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What Are Cenotes in Mexico?


In the Yucatan Peninsula in Mexico, visitors enjoy cenotes for their exceptional natural beauty and mystery. So what are cenotes in Mexico exactly?


Many of the best cenotes in Mexico are in popular vacation destinations like Cancun, Tulum, and the Riviera Maya. 

Learn more about cenotes in Mexico here:


What Are Cenotes In Mexico?


If you’re wondering what are cenotes in Mexico, the answer is simple: they are sinkholes or natural deep wells fed with rainwater and underground river currents. Cenotes earned their name from the Mayans’ word “Dz’onot,” which translates to “cavern of water.” Eventually, the name evolved to cenotes. 

Cenotes or sinkholes exist all over the globe, but the flatness of the Yucatan Peninsula and the limestone soil makes them naturally occurring in Mexico. The cenotes serve as fractures that allow rainwater to feed the underground rivers. 


what are cenotes in mexico
One of the beautiful cenotes in Mexico


Because cenotes change continuously, the estimated number of cenotes is over 7,000. But only 2,200 have been mapped. The 900 sinkholes in the Ring of Cenotes near Merida draw a steady stream of visitors. 

In Riviera Maya, the Sistema Sac Actun is one of the longest underground caves with more than 220 cenotes. This system has been a haven for humans for over 9,000 years, as researchers have found human and animal bones within the caves. 


Why Cenotes Are Historically Important


In the Mayan culture, cenotes delivered fresh water to the people of the pre-Hispanic era. The Yucatan Peninsula has porous limestone, making it difficult for lakes and above-ground water formations. Ancient Mayan cities settled near cenotes because they were the homes of the rain gods. The cenotes represented life and a connection to the dead.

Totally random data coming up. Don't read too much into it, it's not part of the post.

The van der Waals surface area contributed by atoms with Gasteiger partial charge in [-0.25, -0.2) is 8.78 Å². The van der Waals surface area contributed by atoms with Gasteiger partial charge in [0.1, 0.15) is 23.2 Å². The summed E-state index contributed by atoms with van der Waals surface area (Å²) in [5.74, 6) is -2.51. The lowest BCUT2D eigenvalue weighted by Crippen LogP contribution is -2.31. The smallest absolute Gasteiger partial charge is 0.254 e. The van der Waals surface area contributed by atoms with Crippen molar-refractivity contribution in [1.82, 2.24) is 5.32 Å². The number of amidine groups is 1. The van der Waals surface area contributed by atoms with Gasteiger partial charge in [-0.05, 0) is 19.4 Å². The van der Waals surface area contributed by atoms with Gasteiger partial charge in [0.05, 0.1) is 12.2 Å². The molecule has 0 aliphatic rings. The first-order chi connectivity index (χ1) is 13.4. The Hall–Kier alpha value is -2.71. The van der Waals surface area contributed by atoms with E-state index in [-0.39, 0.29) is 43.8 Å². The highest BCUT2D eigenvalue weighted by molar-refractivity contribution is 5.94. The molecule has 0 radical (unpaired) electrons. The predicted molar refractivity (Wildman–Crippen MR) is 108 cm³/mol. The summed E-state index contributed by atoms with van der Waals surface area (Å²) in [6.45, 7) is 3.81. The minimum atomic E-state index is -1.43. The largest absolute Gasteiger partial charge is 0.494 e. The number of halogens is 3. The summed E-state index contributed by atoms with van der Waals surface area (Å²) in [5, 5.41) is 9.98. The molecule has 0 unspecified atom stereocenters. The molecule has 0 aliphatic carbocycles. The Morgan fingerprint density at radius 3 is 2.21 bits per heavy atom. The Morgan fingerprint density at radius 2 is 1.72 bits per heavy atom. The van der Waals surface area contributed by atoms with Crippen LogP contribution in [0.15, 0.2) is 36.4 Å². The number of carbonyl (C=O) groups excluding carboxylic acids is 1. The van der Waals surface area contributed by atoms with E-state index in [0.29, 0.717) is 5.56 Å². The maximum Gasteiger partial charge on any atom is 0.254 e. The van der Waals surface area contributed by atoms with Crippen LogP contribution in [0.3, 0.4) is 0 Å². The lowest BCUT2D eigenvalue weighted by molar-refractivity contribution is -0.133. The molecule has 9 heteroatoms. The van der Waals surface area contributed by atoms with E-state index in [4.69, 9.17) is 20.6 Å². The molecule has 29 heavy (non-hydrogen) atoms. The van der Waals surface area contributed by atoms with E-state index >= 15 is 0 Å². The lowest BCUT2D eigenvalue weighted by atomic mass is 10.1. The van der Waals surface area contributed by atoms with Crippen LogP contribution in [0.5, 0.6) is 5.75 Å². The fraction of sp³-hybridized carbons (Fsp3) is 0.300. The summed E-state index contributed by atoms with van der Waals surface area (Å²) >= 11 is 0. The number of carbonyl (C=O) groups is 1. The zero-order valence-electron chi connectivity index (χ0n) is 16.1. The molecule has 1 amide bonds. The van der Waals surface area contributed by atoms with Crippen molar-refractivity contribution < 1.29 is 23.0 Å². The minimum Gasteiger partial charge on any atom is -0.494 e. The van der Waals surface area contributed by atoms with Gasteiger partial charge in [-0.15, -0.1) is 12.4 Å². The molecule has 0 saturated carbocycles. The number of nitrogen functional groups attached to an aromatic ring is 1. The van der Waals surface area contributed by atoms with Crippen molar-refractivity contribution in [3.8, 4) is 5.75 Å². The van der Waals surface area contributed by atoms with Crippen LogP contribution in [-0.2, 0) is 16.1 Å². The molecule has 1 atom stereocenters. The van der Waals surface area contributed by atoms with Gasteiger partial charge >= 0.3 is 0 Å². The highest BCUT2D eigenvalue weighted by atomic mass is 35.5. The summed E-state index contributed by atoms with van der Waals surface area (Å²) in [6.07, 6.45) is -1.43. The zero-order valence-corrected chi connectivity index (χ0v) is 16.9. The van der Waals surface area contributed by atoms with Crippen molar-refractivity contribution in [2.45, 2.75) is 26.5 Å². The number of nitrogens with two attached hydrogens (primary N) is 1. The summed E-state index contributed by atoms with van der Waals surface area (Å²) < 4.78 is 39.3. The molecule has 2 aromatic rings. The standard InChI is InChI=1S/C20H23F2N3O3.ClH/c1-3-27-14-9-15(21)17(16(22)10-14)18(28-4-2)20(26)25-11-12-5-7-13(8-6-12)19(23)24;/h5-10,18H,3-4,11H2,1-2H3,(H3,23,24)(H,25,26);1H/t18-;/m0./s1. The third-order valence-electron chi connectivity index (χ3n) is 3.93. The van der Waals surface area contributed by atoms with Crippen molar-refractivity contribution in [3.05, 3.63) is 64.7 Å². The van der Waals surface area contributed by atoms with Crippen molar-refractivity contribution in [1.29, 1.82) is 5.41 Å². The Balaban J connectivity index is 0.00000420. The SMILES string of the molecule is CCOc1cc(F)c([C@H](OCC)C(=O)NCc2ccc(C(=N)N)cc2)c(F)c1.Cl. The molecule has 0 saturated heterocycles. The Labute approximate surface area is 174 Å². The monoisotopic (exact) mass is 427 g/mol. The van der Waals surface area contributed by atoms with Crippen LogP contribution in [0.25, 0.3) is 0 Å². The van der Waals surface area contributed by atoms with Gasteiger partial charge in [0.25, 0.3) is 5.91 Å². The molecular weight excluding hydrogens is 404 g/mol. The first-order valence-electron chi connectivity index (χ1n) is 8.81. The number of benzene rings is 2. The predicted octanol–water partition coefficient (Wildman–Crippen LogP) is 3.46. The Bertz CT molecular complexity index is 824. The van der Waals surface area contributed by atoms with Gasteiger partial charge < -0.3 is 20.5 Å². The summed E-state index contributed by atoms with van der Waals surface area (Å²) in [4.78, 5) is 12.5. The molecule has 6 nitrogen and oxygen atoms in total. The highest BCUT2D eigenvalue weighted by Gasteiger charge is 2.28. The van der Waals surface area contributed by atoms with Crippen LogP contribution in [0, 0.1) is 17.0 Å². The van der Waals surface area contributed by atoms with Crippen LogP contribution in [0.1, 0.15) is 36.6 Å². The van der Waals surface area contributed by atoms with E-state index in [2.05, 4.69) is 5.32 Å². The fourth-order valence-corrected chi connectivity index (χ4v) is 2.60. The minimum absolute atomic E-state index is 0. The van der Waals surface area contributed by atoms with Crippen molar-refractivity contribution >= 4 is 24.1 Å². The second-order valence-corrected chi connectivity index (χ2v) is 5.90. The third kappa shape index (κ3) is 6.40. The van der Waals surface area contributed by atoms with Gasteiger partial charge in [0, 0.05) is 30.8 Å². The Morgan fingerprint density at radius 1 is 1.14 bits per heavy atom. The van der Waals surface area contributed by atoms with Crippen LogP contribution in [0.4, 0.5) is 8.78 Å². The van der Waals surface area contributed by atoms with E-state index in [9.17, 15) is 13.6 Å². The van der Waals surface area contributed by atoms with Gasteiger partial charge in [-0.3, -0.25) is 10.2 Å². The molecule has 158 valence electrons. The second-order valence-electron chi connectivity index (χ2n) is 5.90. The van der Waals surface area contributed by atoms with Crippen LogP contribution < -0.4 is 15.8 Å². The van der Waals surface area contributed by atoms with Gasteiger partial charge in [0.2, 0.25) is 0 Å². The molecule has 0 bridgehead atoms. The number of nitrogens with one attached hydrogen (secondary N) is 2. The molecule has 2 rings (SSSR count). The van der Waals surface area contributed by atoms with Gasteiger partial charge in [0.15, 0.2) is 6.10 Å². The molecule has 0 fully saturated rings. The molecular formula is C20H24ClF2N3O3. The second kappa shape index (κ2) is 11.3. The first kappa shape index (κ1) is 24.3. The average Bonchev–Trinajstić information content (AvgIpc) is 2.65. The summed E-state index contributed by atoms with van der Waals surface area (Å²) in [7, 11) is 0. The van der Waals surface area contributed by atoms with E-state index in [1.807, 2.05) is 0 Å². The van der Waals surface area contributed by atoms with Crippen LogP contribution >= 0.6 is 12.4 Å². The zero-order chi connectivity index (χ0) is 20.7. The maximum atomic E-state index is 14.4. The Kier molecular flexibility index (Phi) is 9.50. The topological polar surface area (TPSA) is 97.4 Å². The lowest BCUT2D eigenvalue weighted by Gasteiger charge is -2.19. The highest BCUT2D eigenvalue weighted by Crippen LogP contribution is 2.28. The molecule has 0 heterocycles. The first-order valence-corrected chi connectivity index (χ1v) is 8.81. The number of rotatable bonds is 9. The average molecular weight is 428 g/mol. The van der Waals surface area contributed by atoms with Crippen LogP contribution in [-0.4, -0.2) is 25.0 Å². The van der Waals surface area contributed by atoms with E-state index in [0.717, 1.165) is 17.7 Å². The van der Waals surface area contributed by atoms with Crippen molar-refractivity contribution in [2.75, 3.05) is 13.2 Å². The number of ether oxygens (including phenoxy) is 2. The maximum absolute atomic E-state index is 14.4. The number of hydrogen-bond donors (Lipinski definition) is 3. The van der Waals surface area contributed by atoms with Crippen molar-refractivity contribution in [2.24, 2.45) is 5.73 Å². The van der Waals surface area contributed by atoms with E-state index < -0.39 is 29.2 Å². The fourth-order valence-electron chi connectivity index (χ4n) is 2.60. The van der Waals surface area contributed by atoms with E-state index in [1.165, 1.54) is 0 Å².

The duality of the cenotes became a center of ancient Mayan ceremonies, as they believed the underground water caverns helped people survive and brought them to the world of the dead. Cenotes continue to be important to the Mayans, so visitors must get permission from the caretakers to enter cenotes. 

Because of the significance of cenotes to the Mayan people, they build their temples and villages atop them. For example, the Mayans built Chichen Itza above cenotes that the early people thought brought them closer to the underworld known as Xibalba and Chaac, the god of rain and thunder. 

Archeologists found human and animal remains in the cenotes below Chichen Itza, showing that the early Mayans used the sinkholes as ritual and burial sites. Archaeologists also found offerings to the gods in pottery, jade, and precious metals. 



Why Are There Cenotes in Mexico?


Cenotes form in Mexico due to the porous limestone and the plethora of underground rivers. This soft soil collapses after hard rains, especially if the limestone is above an underground river. Cenotes also exist thanks to the Chicxulub meteorite that struck the Yucatan Peninsula 66 million years ago. 

When the meteorite struck, it changed the limestone and made it susceptible to erosion. The weakened limestone created a Ring of Cenotes around the edge of the Yucatan Peninsula. If you visit Merida in the middle of the Ring of Cenotes, you can book tours and swim in the sinkholes. 

When the meteorite hit the land, the water flow changed under the earth, thus creating underground depressions that eventually turned into cenotes. This phenomenon is unique to the Riviera Maya area, as the salty seawater moves through the limestone rock, where both meet in the underground rivers filled with fresh water. 

The Yucatan limestone dissolves and collapses where freshwater and saltwater meet. When the limestone collapses, cenotes appear. In some situations, the cenotes connect to other cave systems. 

Some sinkholes happened thanks to the last ice age. As water levels dropped, ocean reefs appeared. The reefs turned into soil that created the tropical jungles in the Yucatan and around Central America.